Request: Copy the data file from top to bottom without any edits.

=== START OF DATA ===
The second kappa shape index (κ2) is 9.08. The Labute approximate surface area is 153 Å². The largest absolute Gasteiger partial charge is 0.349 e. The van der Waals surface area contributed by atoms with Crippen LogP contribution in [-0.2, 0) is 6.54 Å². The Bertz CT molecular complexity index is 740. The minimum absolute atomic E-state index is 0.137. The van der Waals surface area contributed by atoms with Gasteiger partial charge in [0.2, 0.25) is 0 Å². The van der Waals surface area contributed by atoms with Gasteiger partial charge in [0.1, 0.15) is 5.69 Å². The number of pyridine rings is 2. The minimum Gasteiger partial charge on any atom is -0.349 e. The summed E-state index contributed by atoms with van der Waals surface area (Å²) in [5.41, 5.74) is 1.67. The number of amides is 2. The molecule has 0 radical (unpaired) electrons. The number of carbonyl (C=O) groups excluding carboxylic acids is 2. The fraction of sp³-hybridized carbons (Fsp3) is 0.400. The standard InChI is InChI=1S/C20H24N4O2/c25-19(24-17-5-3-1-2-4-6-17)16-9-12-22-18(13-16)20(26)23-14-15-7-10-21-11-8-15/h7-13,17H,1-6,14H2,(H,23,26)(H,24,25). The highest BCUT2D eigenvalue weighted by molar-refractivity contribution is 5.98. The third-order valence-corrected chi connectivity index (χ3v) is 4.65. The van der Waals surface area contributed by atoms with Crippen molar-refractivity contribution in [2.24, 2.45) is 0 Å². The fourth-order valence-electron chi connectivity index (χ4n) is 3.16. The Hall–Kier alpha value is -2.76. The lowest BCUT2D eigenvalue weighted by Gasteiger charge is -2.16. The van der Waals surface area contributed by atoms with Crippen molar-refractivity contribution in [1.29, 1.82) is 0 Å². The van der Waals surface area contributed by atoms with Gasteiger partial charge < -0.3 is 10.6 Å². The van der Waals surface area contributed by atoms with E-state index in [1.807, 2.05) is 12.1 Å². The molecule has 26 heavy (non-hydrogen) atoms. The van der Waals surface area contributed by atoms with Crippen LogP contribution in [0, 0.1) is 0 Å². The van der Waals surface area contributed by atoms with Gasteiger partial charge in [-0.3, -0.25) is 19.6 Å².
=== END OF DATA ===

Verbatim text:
The second kappa shape index (κ2) is 9.08. The Labute approximate surface area is 153 Å². The largest absolute Gasteiger partial charge is 0.349 e. The van der Waals surface area contributed by atoms with Crippen LogP contribution in [-0.2, 0) is 6.54 Å². The Bertz CT molecular complexity index is 740. The minimum absolute atomic E-state index is 0.137. The van der Waals surface area contributed by atoms with Gasteiger partial charge in [0.2, 0.25) is 0 Å². The van der Waals surface area contributed by atoms with Gasteiger partial charge in [0.1, 0.15) is 5.69 Å². The number of pyridine rings is 2. The minimum Gasteiger partial charge on any atom is -0.349 e. The summed E-state index contributed by atoms with van der Waals surface area (Å²) in [5.41, 5.74) is 1.67. The number of amides is 2. The molecule has 0 radical (unpaired) electrons. The number of carbonyl (C=O) groups excluding carboxylic acids is 2. The fraction of sp³-hybridized carbons (Fsp3) is 0.400. The standard InChI is InChI=1S/C20H24N4O2/c25-19(24-17-5-3-1-2-4-6-17)16-9-12-22-18(13-16)20(26)23-14-15-7-10-21-11-8-15/h7-13,17H,1-6,14H2,(H,23,26)(H,24,25). The highest BCUT2D eigenvalue weighted by molar-refractivity contribution is 5.98. The third-order valence-corrected chi connectivity index (χ3v) is 4.65. The van der Waals surface area contributed by atoms with Crippen molar-refractivity contribution in [2.24, 2.45) is 0 Å². The fourth-order valence-electron chi connectivity index (χ4n) is 3.16. The Hall–Kier alpha value is -2.76. The lowest BCUT2D eigenvalue weighted by Gasteiger charge is -2.16. The van der Waals surface area contributed by atoms with Crippen molar-refractivity contribution in [1.29, 1.82) is 0 Å². The van der Waals surface area contributed by atoms with Gasteiger partial charge < -0.3 is 10.6 Å². The van der Waals surface area contributed by atoms with E-state index in [1.807, 2.05) is 12.1 Å². The molecule has 26 heavy (non-hydrogen) atoms. The van der Waals surface area contributed by atoms with Crippen LogP contribution in [0, 0.1) is 0 Å². The van der Waals surface area contributed by atoms with Gasteiger partial charge in [-0.3, -0.25) is 19.6 Å².